During the summer of 2014 I was was hired as an intern at Johnson Space Center, Houston, Texas to help develop a SLAM driven robot using the recently developed Modular Integrated Stack-able Layers (MISL) system and a Lidar system to detect the environment.

We decided that the modular Lidar system from the Neeto vacuum cleaner would be a good choice to use. This unit spins, taking a distance reading every degree and outputting the data continuously over a 8n1, 115200bd TTL communication line.

The MISL system is purpose built boards that can be stacked together and share a common bus in a small form factor. This bridges the gap between general purpose systems like the Raspberry Pi or teensy micro-controller and purpose built systems that would have little use outside its intended purpose.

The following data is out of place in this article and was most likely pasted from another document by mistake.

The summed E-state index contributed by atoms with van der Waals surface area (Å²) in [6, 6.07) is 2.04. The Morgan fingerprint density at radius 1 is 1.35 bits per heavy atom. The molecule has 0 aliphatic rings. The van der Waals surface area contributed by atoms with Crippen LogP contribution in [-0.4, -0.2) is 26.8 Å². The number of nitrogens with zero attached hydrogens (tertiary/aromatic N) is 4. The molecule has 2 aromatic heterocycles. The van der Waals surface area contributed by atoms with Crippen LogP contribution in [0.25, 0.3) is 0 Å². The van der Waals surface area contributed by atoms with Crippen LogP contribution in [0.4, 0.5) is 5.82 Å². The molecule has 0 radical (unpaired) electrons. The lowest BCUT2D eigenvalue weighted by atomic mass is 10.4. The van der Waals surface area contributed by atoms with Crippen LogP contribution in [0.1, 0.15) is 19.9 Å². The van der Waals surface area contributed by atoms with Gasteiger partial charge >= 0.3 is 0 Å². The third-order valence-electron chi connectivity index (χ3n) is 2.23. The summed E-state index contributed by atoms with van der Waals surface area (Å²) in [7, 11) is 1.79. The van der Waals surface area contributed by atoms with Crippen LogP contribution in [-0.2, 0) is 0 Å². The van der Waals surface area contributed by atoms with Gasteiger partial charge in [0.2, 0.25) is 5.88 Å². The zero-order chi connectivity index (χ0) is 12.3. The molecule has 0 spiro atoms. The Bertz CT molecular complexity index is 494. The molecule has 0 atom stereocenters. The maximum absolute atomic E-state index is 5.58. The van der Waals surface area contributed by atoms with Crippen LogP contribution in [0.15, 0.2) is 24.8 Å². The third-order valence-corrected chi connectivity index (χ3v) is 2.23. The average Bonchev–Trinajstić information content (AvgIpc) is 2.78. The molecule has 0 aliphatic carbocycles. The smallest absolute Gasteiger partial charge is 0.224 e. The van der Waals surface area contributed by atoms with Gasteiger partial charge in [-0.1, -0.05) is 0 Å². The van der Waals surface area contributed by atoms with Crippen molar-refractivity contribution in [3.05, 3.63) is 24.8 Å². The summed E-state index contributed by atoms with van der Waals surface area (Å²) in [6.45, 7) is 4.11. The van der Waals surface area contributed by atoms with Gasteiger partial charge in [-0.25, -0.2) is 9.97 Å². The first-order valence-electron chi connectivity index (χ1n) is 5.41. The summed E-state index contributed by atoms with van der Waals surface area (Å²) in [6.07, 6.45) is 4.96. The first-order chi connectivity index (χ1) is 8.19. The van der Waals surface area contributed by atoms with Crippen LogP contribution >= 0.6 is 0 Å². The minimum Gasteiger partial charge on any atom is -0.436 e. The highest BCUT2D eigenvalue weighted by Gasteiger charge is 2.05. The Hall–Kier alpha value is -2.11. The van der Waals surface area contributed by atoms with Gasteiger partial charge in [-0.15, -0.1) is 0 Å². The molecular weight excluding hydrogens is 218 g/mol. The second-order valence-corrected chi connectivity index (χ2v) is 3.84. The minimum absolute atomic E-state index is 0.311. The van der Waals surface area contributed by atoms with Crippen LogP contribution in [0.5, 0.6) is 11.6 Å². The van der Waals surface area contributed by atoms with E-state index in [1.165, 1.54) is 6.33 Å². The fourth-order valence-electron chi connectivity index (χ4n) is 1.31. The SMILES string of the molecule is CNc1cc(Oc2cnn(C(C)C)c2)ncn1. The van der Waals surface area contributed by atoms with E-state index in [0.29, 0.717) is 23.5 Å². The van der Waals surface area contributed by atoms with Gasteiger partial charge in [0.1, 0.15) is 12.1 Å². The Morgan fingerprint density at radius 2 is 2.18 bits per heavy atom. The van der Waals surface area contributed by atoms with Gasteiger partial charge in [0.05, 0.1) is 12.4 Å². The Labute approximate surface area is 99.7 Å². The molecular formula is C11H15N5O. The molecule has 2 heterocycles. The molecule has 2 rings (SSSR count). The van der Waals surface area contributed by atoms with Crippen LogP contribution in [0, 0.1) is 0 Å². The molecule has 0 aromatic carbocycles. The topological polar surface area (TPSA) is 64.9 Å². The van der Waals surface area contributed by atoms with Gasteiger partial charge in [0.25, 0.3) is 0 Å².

An output screen was also included to aid in understanding how the software saw the information. This was later upgraded to a larger screen for additional detail and a slightly better refresh rate.

The software used to develop the code was Texas Instrument’s Code Composer IDE. The software for modeling the hardware was Solid-works. Lastly the structural material for the robot was a made mostly from Vex kits and 3d printed parts.

This is the final result of the project. I would have liked to get the SLAM algorithm working on the system, but time had run out and it was time to head home.

When I returned home I started designing and building a bit of an upgrade to the lidar module as a personal project.